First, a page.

Each day, life doles out its share of ups and downs. When you’re faced with a challenge, having a support system can help you to feel less alone, more empowered, and more confident that you’re getting the best care all around.
However, it’s also important to make yourself available to those you love in their times of need. While it sounds simple, it can also be tricky to know what to do, when to do it, and in what capacity. Here are some ways you can provide support when an injured friend or loved one needs it the most.
Be Their Advocate
When someone is going through a hard time physically, whether it’s due to an injury, treatment, or an illness, it can be a very daunting and anxious time all around. If there’s someone in your life who is dealing with something similar, remember that the physical aspect is only a small part of the entire picture. There will undoubtedly be worries over logistics which can be extremely stressful.
For instance, maybe your loved one is going to need inpatient rehabilitation after extensive surgery but doesn’t have the support they need to coordinate the details. Offering to make phone calls, contact family members or help them work with their insurance company can go a long way in making the process a smoother one.
While all situations will vary, the goal here is to help your loved one work through the business side of things — the things that may otherwise be difficult (or even impossible) to do alone.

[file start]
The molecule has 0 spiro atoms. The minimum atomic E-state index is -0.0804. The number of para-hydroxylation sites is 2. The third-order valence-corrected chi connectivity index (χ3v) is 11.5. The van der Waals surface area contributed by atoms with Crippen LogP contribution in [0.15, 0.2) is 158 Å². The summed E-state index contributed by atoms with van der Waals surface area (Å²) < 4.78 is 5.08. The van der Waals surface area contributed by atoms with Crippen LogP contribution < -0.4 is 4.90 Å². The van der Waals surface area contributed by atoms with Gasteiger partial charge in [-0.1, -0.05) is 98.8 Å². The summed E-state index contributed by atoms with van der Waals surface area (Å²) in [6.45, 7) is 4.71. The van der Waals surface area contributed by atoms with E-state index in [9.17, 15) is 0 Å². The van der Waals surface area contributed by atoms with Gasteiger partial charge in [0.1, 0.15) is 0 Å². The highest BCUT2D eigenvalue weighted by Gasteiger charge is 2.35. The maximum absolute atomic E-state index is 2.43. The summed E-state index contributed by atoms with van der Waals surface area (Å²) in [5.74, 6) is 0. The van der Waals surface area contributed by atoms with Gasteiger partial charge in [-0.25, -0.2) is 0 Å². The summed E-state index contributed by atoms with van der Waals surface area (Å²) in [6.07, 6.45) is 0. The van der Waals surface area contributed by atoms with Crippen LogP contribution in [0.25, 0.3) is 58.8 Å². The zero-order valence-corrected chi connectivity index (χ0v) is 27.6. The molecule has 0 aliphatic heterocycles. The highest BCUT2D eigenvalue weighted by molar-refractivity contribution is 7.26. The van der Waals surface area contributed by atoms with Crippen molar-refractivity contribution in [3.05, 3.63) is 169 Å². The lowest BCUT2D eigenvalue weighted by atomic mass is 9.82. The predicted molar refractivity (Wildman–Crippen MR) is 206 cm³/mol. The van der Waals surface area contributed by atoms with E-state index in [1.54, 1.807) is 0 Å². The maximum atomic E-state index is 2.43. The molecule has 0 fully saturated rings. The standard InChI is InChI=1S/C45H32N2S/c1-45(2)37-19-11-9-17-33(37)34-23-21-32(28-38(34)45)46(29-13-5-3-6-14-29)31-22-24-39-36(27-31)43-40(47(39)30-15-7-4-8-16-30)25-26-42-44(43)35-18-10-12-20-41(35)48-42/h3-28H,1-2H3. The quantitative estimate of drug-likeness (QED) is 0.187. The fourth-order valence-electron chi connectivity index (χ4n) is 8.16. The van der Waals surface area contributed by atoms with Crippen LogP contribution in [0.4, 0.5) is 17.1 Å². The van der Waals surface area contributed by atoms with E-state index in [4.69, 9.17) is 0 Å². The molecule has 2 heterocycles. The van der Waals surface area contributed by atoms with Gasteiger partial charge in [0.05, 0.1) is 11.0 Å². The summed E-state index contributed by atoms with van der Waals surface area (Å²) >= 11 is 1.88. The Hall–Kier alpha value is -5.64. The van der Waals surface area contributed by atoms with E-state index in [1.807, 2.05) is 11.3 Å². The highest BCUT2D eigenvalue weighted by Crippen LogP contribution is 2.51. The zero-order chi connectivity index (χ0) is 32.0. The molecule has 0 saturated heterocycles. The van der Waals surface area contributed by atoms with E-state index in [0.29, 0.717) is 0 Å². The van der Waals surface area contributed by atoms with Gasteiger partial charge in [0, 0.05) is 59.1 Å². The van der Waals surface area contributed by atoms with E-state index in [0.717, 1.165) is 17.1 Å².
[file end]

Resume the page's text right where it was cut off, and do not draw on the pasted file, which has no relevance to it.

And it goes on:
Help With the Everyday Basics
Have you ever been down and out, and unable to do much of anything? You know the drill. The dishes are piling up, the dog hasn’t had any proper exercise in days, the laundry is starting to smell, the refrigerator is almost empty, and the mailbox is overflowing. It’s not a good feeling.
If your loved one is living at home and unable to keep up with the basic demands of everyday life, now’s the time to step up. Remember that it can be hard for someone to ask for help or provide directions so be prepared to just dive right in.
Take a good look around their living space and see what needs to be done. What can you to do make their life easier? Can you tidy up, eliminate clutter, and deep clean areas such as the bathroom or kitchen? Other things. such as organizing a meal train, could be very beneficial as well.
Be Consistent and Flexible
One of the most common things about crises is that the support tends to be most plentiful when the situation is new. Unfortunately, it fades as life goes on and everyone gets back to routines as usual. However, keep in mind the importance of consistency here. Even if your friend or loved one has improved and become more self-sufficient, it can never hurt to routinely check-in and help however you can.
This might look like picking up their groceries or prescriptions or stopping by the house a few times a week to take their dog for a long walk. Maybe it could be as simple as a visit and a cup of tea — personal connections and communication are wonderful ways to heal as well.
Do your best to remain in their life in whatever capacity makes the most sense and is most beneficial to them. Expect needs to ebb and flow, as this is only a natural part of the healing process. Think of what you’d appreciate should the situation be reversed.
How to go about helping an injured friend or loved one isn’t something with a one-size-fits-all approach. A lot will depend on their personal situation, such as their family dynamics, financial resources, and physical state. Take some time to evaluate everything, having honest conversations with each other along the way.
Is there anyone in your life who could use your help?